Jane Jacobs (1916-2006) wasn’t an urban planner, though The Death and Life of American Cities, with its model of the “mixed-income, mixed-use, pedestrian-friendly, sensitively scaled, densely populated community” remains one of the twentieth century’s most influential books. Nor was she an economist, though economics was at the heart of her work. She had no academic credentials at all, not even a bachelor’s degree. What she had was courage, curiosity, and an ongoing “conflict with received wisdom.” Robert Kanigel calls her “some odd breed of genius,” and her iconoclastic spirit infuses every page of his energetic Eyes on the Street (Knopf, $35). Jacobs said she “grew up with the idea that she could do anything”; she proceeded accordingly, leaving Scranton at age eighteen to become a writer in New York. She wrote on everything from furs and diamonds to Cold War propaganda and the metal industry, freelancing for Vogue, then working as a staff writer for Amerika (a publication of the Office of War Information), Iron Age, and Architectural Forum. Later, it was all books. Books—and a long and happy marriage to the architect Robert Jacobs, three unconventional children, and indefatigable social activism. Her fight against Robert Moses and his expressway was only one of Jacobs’s many battles; she protested the Vietnam War, was arrested twice, and moved to Toronto to keep her sons from being drafted. There she continued to work against large-scale urban renewal projects, and her home became a headquarters for community organizing. Ideas were Jacobs’s lifeblood and she was never more charismatic—never more of a people person—than when she was in the middle of a passionate debate.
Julia Ward Howe is best known for having written “The Battle Hymn of the Republic,” and history and literary buffs may also recognize her as poet, abolitionist, and advocate for women’s suffrage. But until now far less has been written about the depths of her misery in marriage, her secret writings or, on a brighter note, her proximity to the cultural and political leaders of her day. The Civil Wars of Julia Ward Howe (Simon & Schuster, $28) by the superb literary critic and author Elaine Showalter, immerses readers in Howe’s public and private worlds – her civil wars. Seeing Howe through the lens of history, and with an honest but compassionate eye, Showalter describes her subject’s gallant but often tenuous attempts to match her great gifts, ambitions, and opinions against the challenges and expectations placed on women in nineteenth-century America. Part biography, part history, part social criticism, this is narrative non-fiction at its best – a story that tells a bigger story, one that engages the reader so deeply and on so many levels that, once you start reading, you won’t want to put it down.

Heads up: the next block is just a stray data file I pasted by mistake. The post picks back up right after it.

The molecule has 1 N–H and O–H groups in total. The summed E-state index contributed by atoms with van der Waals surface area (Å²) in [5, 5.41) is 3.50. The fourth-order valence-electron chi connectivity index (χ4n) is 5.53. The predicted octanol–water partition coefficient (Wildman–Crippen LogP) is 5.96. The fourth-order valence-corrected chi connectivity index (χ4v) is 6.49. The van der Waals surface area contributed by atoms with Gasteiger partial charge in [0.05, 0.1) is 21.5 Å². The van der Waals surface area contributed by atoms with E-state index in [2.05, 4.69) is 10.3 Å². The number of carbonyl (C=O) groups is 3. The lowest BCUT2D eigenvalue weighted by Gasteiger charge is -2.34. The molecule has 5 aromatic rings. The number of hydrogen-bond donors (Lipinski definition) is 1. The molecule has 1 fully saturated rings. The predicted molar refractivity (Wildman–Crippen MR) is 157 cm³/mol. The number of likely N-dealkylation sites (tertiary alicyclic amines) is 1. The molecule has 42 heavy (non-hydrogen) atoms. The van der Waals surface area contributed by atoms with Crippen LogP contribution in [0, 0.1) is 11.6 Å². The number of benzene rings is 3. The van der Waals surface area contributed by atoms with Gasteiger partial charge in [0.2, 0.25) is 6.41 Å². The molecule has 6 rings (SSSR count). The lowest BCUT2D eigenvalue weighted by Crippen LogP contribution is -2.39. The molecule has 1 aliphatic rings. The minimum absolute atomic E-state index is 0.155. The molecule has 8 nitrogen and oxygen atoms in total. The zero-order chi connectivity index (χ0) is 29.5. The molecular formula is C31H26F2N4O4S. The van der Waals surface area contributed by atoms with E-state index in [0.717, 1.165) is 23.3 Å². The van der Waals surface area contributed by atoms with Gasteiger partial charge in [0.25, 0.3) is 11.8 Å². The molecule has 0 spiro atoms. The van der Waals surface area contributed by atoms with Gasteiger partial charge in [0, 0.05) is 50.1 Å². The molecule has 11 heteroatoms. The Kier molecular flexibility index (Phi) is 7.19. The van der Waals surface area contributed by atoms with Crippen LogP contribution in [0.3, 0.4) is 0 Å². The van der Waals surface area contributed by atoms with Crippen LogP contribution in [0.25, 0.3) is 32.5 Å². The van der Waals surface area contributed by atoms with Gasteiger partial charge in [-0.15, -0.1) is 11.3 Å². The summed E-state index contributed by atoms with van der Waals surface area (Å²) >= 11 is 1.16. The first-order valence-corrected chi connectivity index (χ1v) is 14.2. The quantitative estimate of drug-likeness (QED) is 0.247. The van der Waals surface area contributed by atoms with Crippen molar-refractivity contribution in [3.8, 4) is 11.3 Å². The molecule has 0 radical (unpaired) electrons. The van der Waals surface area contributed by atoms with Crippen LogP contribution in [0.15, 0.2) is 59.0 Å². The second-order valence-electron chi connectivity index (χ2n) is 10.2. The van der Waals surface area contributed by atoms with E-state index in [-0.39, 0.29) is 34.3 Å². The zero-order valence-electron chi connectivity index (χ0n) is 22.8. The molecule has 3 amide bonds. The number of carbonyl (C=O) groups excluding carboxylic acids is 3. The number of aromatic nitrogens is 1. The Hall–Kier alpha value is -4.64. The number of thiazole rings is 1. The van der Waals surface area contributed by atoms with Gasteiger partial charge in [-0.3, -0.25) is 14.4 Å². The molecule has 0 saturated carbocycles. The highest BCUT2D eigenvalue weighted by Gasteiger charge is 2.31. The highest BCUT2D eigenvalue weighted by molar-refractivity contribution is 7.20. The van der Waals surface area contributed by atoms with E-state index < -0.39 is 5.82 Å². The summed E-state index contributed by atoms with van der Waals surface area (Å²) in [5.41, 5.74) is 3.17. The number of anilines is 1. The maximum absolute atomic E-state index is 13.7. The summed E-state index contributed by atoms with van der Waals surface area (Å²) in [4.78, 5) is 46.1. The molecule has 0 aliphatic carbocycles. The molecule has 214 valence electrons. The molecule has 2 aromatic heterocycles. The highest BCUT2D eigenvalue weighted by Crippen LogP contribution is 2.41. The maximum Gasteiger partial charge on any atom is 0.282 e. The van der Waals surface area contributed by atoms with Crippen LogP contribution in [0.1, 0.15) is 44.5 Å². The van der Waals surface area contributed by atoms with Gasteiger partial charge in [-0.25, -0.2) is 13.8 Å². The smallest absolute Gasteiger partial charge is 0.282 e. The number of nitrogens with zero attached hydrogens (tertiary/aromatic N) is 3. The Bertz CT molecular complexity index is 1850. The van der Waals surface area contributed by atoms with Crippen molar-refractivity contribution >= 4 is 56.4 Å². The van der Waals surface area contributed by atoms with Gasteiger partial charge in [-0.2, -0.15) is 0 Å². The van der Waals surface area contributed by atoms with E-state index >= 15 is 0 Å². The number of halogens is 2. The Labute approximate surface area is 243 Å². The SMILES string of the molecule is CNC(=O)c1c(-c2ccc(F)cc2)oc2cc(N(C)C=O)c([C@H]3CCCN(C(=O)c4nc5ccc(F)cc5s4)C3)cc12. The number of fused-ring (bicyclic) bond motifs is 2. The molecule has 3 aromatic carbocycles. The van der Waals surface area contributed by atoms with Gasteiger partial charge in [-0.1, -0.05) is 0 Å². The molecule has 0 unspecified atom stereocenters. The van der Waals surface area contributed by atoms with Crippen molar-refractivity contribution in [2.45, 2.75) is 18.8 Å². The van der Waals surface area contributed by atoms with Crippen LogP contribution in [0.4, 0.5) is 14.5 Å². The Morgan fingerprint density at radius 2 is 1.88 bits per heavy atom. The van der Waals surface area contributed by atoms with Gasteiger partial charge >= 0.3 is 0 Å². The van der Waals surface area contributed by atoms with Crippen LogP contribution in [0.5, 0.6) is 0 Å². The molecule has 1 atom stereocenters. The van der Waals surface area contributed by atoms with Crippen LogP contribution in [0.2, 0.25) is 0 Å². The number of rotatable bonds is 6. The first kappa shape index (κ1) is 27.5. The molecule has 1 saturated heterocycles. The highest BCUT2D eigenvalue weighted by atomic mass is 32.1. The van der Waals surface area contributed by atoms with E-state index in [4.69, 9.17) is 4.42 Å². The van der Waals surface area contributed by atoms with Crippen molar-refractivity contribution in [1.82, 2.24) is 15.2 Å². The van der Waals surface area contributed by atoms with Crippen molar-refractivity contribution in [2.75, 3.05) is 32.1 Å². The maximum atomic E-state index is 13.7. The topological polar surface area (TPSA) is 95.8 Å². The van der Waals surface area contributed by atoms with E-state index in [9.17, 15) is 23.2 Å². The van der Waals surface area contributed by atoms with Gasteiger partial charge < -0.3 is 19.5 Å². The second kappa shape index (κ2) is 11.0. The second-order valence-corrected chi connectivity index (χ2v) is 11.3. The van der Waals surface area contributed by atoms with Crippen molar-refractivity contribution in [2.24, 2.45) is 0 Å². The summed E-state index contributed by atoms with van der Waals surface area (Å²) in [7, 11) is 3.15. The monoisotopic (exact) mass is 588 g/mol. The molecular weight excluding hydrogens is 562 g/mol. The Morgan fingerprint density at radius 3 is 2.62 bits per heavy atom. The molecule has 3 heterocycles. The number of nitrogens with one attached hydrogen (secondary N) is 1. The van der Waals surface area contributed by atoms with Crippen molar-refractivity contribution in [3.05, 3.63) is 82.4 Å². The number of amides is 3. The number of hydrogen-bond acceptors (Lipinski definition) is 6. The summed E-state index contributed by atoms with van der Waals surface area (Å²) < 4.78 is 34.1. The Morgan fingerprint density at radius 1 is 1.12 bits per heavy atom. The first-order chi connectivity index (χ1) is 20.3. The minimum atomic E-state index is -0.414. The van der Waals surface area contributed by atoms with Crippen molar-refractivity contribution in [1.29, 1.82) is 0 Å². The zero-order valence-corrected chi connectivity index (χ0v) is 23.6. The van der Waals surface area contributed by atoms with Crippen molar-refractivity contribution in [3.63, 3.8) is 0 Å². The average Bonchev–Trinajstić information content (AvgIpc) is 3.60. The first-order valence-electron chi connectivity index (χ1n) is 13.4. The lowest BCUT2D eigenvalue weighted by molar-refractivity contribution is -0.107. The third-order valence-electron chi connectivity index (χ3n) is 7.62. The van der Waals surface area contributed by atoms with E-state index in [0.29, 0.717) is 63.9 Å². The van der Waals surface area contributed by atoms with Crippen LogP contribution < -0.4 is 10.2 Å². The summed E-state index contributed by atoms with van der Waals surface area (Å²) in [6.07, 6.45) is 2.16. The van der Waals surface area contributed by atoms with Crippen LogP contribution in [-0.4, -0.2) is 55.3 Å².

In The Six (St Martin’s, $29.99), a comprehensive account of the famous Mitford sisters, British journalist, writer, and biographer Laura Thompson revives a world both gone utterly and forever, and strikingly, disturbingly familiar. These crazy, dramatic, improbable lives play out against a background of mass rallies, simplistic, violent ideologies, rampant, resurgent nationalism and, finally, war. As the Mitfords rub shoulders with Churchill and Hitler, Mosley and Kennedy, their personal beliefs, actions, and rivalries, along with their devastating consequences, mirror the fractures in the wider world. Celebrities in a time even more ruthlessly judgmental than our own, the sisters were protected by breathtaking privilege and entitlement; they were symbols of inequality, and yet were often broke; lived close to power and history, and were powerless to change it; they were so clever, and yet so mad; so beautiful and yet so, so ugly. The Novelist, the “Normal” One, the Fascist, the Nazi, the Communist, and the Duchess, otherwise known as Nancy, Pamela, Diana, Unity, Jessica, and Deborah, along with their parents and their brother, Tom, are forever linked as the “mad, mad Mitfords.” After all the myth-making, the novels and memoirs, the spin and the damage control, the fights and the reconciliations, Thompson’s book is a reminder that truth is still sometimes stranger, and more interesting, than fiction.